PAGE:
3. Don’t miss hurricane season. I hear you on needing a break after a deadline marathon. I’m feeling nervous about making my upcoming due date. I remind myself I hit this point in every book.

    • I feel your pain, Terry. And no matter how often I promise myself I won’t go through this with the next book, I do anyway. Hope your family is feeling better.

  4. Elaine, you and my husband are cut from the same cloth. Far from procrastination; it’s a need for the pressure. Without the thrill of it looming in the distance, the spark is gone.
    It makes him a incredibly productive person in all of his many talents, but oohh, I don’t envy either of you!
    Congrats on your Silver (clearly, it makes YOU incredibly productive in your talents, too!)
    And may the weather gods favour you against Nicole’s tantrum!

  5. “Suddenly I was awake. Galvanized. Ready to work. I quit moping. I had a purpose.”

    Elaine, that happens to me, too. The adrenaline rush (combined with a dash of panic) is a great feeling, a little like bungee-jumping.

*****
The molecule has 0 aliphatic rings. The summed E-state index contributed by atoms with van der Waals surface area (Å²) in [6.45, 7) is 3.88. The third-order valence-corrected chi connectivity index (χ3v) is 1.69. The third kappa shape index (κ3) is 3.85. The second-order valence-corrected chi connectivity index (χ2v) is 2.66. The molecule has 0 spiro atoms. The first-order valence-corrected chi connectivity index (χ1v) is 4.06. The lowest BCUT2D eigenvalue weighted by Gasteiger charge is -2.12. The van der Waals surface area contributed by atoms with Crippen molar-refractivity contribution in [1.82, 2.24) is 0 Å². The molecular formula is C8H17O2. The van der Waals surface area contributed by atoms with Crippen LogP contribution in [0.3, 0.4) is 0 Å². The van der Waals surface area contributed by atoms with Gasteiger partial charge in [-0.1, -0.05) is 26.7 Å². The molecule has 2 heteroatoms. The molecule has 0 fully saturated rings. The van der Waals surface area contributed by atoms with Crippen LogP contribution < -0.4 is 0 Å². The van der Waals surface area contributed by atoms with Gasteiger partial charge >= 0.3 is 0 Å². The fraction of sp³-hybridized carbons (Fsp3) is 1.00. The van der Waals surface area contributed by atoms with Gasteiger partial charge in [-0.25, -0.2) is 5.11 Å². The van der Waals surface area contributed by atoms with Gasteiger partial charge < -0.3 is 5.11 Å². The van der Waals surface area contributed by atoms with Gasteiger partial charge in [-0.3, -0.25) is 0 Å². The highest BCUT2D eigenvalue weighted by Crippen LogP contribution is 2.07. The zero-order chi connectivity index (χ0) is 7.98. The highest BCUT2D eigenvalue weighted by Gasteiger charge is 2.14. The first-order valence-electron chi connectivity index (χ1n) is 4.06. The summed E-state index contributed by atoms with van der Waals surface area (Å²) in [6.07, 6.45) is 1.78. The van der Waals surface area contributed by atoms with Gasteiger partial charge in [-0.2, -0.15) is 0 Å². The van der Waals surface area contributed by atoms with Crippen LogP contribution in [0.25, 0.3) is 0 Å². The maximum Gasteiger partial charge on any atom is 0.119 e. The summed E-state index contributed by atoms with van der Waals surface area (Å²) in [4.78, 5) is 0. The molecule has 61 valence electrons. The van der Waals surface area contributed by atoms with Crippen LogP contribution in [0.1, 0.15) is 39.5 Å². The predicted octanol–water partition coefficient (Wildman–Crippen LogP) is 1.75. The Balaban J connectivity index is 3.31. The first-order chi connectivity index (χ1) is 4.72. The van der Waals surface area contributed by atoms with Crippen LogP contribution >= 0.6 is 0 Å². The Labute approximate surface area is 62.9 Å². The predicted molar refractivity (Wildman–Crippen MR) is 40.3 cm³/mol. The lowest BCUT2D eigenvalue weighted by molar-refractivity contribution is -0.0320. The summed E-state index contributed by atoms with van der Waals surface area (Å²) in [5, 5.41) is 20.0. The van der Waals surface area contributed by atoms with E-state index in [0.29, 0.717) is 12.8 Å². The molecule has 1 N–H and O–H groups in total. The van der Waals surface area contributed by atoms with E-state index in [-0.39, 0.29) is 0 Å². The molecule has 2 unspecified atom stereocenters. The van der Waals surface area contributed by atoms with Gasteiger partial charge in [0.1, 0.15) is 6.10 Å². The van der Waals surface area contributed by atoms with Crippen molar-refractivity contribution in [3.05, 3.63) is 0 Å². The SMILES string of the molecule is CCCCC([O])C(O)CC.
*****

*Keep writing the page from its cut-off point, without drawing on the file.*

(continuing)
Deadlines are a writer’s best friend. They teach discipline, speed, and organization.

    Hope Nicole leaves you unscathed!

  6. Congratulations on the Silver award.

    Like other indies here, I have self imposed deadlines in my writing. I find that in all my projects – writing and everything else – I need to have deadlines to push to get things done. And lists, everyday I make a list of the deadlines for different projects. If it’s not on the list, it doesn’t get done. Same with deadlines.

    I hope Nicole takes it easy on you.

  7. I’m an indie who definitely needs deadlines. External ones work best, which means a scheduled date with my editor or a pre-order deadline. I’d like to get more responsive to self-imposed deadlines like Jim, but nothing gets me going like an external one.